Ex-DFB president Theo Zwanziger 'delighted' over tax investigation
Former DFB president Theo Zwanziger has welcomed the investigations against him, Wolfgang Niersbach and former DFB general secretary Horst R. Schmidt.
The German Football Association (DFB) headquarters as well as the private properties of the trio -- all high-ranking officials of the 2006 World Cup organising committee (OK) -- were raided on Tuesday morning over an alleged €6.7 million payment made to FIFA in connection with voting for the 2006 World Cup.
"I am delighted it happened. I don't have any worries in that matter. I know that I tell the truth and that I don't have to fear anything," Zwanziger, OK's financial chief, told reporters in his hometown Diez on Tuesday afternoon. "It's better this way than through a commission of inquiry or people who are dependent."
FIFA IN CRISIS
- FIFA ban Blatter, Platini for eight years | Beckham
- Sixteen more indicted in FIFA corruption inquiry
- Two more FIFA officials arrested | Hayatou on reforms
- FIFA Executive Committee from 2010 - where are they now?
- EXCLUSIVE: FIFA probe could take five years - Swiss AG
- Amnesty slams FIFA, Qatar over workers | Dyke angry
- FIFA opens Blatter, Platini proceedings | Blatter nearly died
- Five candidates in running for FIFA | Blatter exits hospital
- Warner denies Beckenbauer agreement | Rummenigge
- Timeline of corruption | FIFA's ugly game | 538 on FIFA
The DFB released a statement saying: "The search is limited to the suspicion of a tax-related offence. The DFB itself is not defendant." It added that documents were seized during the search.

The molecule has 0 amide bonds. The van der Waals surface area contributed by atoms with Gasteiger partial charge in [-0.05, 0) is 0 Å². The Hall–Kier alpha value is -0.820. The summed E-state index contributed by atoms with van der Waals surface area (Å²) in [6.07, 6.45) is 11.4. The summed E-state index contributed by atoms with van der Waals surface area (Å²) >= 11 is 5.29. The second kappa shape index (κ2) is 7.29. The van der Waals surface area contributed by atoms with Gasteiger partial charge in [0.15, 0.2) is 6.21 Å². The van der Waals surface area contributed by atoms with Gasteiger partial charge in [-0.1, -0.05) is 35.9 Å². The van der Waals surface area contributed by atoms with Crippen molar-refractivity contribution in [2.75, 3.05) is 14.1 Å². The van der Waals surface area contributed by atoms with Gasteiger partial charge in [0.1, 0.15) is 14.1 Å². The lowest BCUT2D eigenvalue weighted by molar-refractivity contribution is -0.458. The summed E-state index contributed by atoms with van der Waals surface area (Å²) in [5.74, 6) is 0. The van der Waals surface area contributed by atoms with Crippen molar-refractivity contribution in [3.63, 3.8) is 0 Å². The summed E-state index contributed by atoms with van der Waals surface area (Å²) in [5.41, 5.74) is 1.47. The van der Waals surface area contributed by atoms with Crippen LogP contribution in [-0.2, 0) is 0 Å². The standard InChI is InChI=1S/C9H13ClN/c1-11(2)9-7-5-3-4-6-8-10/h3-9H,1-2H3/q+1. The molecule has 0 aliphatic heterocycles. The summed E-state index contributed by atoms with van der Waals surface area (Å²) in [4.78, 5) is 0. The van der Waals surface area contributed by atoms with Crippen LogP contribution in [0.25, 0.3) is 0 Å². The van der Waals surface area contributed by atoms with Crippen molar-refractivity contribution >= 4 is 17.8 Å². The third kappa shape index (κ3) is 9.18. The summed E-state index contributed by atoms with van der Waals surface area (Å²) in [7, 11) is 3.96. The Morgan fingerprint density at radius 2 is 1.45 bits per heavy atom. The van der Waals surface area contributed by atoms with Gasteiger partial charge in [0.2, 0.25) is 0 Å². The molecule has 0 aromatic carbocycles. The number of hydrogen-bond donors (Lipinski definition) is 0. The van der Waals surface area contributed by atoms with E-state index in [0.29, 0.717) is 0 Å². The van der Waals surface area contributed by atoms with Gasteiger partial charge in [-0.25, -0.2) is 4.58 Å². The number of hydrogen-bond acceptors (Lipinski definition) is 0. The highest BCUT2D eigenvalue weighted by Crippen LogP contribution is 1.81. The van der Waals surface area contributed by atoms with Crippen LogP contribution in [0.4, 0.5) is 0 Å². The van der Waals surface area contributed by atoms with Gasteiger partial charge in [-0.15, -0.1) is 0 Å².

The investigation was started because of doubtful tax return filed by the DFB and the Frankfurt prosecutors said in their statement released on Tuesday that the association paid much lower taxes after falsely declaring a €6.7m payment made to FIFA as operating costs.
The 2005 payment of the OK was signed off by Theo Zwanziger and Horst R. Schmidt and the DFB has said it was intended for a FIFA cultural programme.
Last month, Der Spiegel reported that the German World Cup bid committee had set up €6.7m slush fund, and used it to secure the votes of the four Asian members of the FIFA Executive Committee for the right to host the 2006 tournament.
DFB president Niersbach, who has yet to comment on the latest developments, said a fortnight ago that the money was paid to FIFA in 2002 by the late former adidas CEO Robert Louis-Dreyfus and was used to release a grant of €170m for the organisation of the tournament.
Niersbach claimed that he did not have any knowledge of the 2002 payment until this summer. He also said that the deal was struck between Beckenbauer and suspended FIFA president Sepp Blatter during a private meeting. Though Blatter has denied any knowledge of, or involvement in, the payment.